- Letting Go: The Story of Zen Master Tosui
In his latest book, Letting Go: The Story of Zen Master Tōsui, Peter Haskel has taken on the task of translating the traditional biography of an obscure and eccentric Japanese Zen monk of the seventeenth century, the Tōsui oshō densan, which was compiled by the celebrated scholar-monk Menzan Zuihō (1683-1769). Haskel has added an impressively comprehensive critical introduction, extensive footnotes, and a concluding essay. The translation of this collection of anecdotes is accurate and very readable, and the supporting critical apparatus is a concise survey of recent critical scholarship concerning the turbulent world of Zen Buddhism in early Tokugawa Japan.
The first half of Tōsui's life was unremarkable: he traveled and met various teachers and then was recognized as a master in his own right. He was eventually invited to preside over a Sōtō Zen training temple, where he settled down and led meditation retreats for five years. By the end of this time he was attracting many disciples, including some very well known monks, when suddenly he simply disappeared. At the end of a training season, instead of presiding over the usual elaborate ceremonies, he stuck a poem to the wall, and without a word to anyone walked out with just the clothes on his back. Even the earlier facts of his life are sketchy, but from this time on all we have are stories that Menzan himself acknowledges cannot be arranged in a clear chronology. According to one tale, after an extensive search, two of his closest disciples found Tōsui living among beggars. His hair and beard were wild, his Buddhist robe was tattered, and his begging bowl was broken. Tōsui berated the two for interfering with his desire to be left alone and stalked off. One disciple continued to pester him; Tōsui relented, and they set off together. At the side of the road Tōsui discovered the body of a dead beggar and set about to bury him with his own hands. He then insisted that the disciple accompany him in eating what food remained in the beggar's bowl, but the disciple was overcome with disgust. Tōsui sent him off with instructions to go study under the émigré Chinese master Kao-ch'uan, an important teacher of the newly imported Chinese Buddhism (called Ōbaku Zen in Japan). As is always the case with these stories, there is no explanation of his actions: no indication of why Tōsui chose this teacher or if there was any significance to sending his student to a teacher in another lineage.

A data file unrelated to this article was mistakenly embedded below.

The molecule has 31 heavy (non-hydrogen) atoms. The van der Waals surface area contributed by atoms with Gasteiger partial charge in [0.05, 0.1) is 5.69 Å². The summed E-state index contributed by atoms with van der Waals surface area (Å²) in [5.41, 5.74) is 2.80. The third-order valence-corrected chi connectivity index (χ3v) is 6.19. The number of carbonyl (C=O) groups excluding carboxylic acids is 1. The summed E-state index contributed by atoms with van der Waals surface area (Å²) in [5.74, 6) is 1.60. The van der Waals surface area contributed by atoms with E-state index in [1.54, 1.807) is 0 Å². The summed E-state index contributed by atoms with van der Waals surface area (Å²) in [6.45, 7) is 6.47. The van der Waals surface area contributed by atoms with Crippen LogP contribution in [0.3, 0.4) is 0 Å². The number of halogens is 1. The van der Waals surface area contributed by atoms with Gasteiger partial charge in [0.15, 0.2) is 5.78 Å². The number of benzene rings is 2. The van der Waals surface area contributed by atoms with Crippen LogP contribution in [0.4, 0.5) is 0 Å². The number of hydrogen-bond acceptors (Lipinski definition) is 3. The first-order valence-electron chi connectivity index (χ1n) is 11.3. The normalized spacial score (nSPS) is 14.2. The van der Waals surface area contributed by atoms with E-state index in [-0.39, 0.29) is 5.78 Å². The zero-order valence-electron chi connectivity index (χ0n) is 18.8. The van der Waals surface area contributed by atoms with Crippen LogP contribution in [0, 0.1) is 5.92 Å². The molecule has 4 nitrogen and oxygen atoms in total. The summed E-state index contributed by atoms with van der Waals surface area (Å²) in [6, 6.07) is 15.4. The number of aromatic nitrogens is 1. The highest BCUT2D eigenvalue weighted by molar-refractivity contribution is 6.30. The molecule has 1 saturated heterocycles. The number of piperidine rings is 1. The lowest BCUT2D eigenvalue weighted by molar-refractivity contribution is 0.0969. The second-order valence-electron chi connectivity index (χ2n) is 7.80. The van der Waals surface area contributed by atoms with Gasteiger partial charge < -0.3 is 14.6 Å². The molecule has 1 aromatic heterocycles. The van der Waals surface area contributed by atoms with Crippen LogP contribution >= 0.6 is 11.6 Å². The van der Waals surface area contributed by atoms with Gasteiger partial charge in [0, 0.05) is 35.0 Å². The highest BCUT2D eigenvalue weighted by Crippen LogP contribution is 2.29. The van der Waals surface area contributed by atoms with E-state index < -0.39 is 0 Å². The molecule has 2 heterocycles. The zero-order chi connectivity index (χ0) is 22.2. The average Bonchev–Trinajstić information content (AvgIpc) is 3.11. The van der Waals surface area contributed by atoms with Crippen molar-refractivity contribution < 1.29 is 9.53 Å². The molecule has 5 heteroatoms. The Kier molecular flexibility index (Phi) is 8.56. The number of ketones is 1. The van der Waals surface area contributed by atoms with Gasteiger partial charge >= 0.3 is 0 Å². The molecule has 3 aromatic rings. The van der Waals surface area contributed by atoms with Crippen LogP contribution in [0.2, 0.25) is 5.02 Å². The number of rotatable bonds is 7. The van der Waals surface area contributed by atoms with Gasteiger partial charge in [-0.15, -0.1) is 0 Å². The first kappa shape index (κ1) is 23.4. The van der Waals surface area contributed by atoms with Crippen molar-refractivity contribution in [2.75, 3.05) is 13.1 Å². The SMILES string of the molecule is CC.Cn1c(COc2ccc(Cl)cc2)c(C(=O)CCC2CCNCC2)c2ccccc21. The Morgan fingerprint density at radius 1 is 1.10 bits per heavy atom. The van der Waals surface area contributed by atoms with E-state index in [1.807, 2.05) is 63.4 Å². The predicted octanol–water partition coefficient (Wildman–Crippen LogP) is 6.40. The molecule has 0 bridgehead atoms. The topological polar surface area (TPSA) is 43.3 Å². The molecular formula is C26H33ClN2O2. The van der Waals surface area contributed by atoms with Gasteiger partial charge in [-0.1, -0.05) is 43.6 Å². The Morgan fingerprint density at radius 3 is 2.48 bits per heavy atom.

Various people continued to attempt to find Tōsui over a span of many years, but he refused to teach or even talk to most of them. Besides anecdotes like this, we have only a few short poems and ripostes that give a flavor of his irreverent style. In response to a merchant who wanted to know how to do Zen meditation, Tōsui would only say, "Soy sauce should be made in midsummer; miso should be made in winter." If people persisted in trying to see him, he simply disappeared rather than deal with them. He lived in tiny rented rooms in towns working as a maker of straw sandals, doing day labor or simply begging for his sustenance. He rejected all offers of support, and if someone attempted to get around his refusals by leaving money or [End Page 132] clothes nearby, he distributed everything to the beggars among whom he lived. As he got older he relented a bit and allowed a follower to provide a meager living for him making vinegar, using the ruse that it wasn't patronage since the rice used for making the vinegar would otherwise have been discarded. When Tōsui died, his funeral was presided over by Kao-ch'uan (the Ōbaku teacher to whom he had entrusted his former students), and his remains were interred at Kao-ch...